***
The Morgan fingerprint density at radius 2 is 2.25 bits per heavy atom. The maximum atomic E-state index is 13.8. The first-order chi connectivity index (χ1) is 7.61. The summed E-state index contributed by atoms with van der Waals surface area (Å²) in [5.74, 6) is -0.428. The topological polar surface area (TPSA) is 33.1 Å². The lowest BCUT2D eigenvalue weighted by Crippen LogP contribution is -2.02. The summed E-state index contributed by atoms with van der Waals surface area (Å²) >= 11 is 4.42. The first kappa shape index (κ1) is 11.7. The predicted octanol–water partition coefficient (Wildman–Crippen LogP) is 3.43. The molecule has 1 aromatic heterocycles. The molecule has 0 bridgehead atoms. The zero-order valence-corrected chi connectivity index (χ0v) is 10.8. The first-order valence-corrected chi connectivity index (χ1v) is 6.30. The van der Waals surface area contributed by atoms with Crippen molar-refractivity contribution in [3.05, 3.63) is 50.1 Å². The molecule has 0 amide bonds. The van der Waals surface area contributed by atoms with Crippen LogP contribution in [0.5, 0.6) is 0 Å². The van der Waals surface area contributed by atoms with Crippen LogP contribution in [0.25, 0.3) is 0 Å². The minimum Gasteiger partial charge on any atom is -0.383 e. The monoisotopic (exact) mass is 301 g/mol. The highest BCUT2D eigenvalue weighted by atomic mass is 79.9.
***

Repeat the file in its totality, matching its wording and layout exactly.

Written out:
The Morgan fingerprint density at radius 2 is 2.25 bits per heavy atom. The maximum atomic E-state index is 13.8. The first-order chi connectivity index (χ1) is 7.61. The summed E-state index contributed by atoms with van der Waals surface area (Å²) in [5.74, 6) is -0.428. The topological polar surface area (TPSA) is 33.1 Å². The lowest BCUT2D eigenvalue weighted by Crippen LogP contribution is -2.02. The summed E-state index contributed by atoms with van der Waals surface area (Å²) >= 11 is 4.42. The first kappa shape index (κ1) is 11.7. The predicted octanol–water partition coefficient (Wildman–Crippen LogP) is 3.43. The molecule has 1 aromatic heterocycles. The molecule has 0 bridgehead atoms. The zero-order valence-corrected chi connectivity index (χ0v) is 10.8. The first-order valence-corrected chi connectivity index (χ1v) is 6.30. The van der Waals surface area contributed by atoms with Crippen molar-refractivity contribution in [3.05, 3.63) is 50.1 Å². The molecule has 0 amide bonds. The van der Waals surface area contributed by atoms with Crippen LogP contribution in [0.5, 0.6) is 0 Å². The van der Waals surface area contributed by atoms with Crippen LogP contribution in [0.25, 0.3) is 0 Å². The minimum Gasteiger partial charge on any atom is -0.383 e. The monoisotopic (exact) mass is 301 g/mol. The highest BCUT2D eigenvalue weighted by atomic mass is 79.9.